vertical jump training

Ladder of Progression to improveVertical Jump

Written by Joel Jamieson for VerticalJumping.com

A high vertical jump is an important aspect of many sports. Athletes want to dunk better, block better, receive better, spike the ball better, and more than that, so they look towards training to improvevertical jump.

Thing is, a lot of different people jump into certain types of training too quickly or give up on certain training because they are not sure about its benefit or the results it will bring and so jump around from one vertical jump training to another without understanding what needs to be done. This article will provide you with a general ladder of progression that most athletes go through from the beginner stages to the advanced stages.

how to jump higher and increase your vertical jump

VERTICAL JUMP AND POWER

First though, it is important to understand the vertical jump and how to manipulate its parameters so you can increase it.

In simple terms, the vertical jump is a measurement of raw power. High power translates into a high vertical jump, while a low power translates into a low vertical jump.

Power is defined as Force x Velocity. What this means is that high power is the product of applying a lot of force in as little time as possible. Force itself is a product of mass and acceleration. If you movea heavier mass, or accelerate it more rapidly, you will increase force, and thus increase power.

If you compare this to getting stronger, you will notice the similarities. When you increase your maximum strength, you will movea higher mass at the same speed, or will at least movethe mass you started with at a higher speed, thus increasing force. For the purpose of simplicity, we will just refer to force as maximum strength.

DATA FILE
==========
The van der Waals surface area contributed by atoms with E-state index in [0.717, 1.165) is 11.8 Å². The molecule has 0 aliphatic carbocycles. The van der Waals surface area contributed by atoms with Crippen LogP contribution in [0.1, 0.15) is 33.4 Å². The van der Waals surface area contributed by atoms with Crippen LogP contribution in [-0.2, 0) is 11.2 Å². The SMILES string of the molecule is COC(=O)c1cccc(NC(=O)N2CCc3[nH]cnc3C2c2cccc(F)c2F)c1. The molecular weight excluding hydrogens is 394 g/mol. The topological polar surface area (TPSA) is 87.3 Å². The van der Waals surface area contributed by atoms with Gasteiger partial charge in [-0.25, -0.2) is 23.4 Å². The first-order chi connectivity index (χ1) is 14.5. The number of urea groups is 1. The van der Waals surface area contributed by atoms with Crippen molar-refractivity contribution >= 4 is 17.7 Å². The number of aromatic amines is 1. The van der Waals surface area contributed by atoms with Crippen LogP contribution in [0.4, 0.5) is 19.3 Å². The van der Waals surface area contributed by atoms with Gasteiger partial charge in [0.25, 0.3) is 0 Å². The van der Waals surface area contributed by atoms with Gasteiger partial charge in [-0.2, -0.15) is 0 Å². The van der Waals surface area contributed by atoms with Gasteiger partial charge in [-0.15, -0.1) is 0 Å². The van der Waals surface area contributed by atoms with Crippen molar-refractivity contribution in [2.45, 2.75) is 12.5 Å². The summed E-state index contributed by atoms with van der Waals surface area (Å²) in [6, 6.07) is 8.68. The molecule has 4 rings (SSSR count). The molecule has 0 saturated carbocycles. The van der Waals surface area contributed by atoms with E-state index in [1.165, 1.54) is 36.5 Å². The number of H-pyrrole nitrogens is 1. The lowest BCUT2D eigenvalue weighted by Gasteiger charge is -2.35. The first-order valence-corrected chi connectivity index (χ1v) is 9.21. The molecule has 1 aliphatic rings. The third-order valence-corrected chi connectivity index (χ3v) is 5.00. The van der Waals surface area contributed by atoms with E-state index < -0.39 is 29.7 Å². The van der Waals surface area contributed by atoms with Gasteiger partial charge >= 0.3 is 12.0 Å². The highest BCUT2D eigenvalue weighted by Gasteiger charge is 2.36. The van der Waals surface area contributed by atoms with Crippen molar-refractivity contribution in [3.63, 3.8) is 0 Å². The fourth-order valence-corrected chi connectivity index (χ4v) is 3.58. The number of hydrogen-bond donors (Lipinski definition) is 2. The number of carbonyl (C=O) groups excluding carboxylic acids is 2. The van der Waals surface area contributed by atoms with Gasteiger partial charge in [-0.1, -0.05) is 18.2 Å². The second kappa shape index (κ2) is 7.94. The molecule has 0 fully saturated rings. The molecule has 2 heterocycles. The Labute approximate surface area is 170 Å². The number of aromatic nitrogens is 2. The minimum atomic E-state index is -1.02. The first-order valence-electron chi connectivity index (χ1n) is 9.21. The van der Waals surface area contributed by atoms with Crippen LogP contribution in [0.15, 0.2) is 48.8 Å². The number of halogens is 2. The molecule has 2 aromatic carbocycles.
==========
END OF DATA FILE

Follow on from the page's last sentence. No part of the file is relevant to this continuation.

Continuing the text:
LADDER of PROGRESSION

If you consider the factors involved in increasing a vertical jump, then you will see that there is a simple yet specific ladder of progression for all trainees.

Using the previous simple equation, you should be able to tell that the maximum force you can put out is going to be the main determining factor in how much power you can generate, and that's for 2 reasons:

1. Maximum strength is the foundation necessary for all other strength qualities such as speed, relative strength, and power.

2. It is much easier to increase force than it is to increase velocity as there is much more of a genetic limitation on it than on strength. It's good to know though that the speed of a movement is highly correlated to force due to what is also known as speed-strength, which is the ability to produce the greatest force possible in the shortest time possible.

This makes it so that the backbone of vertical jump training is strength. Most beginners lack a strength base, and so the first thing that they should focus on is getting stronger in the weight room.

heavy squat

Heavy Squatting: The squat is great for building strength. You don't need to lift as heavy as this guy to see the benefits though.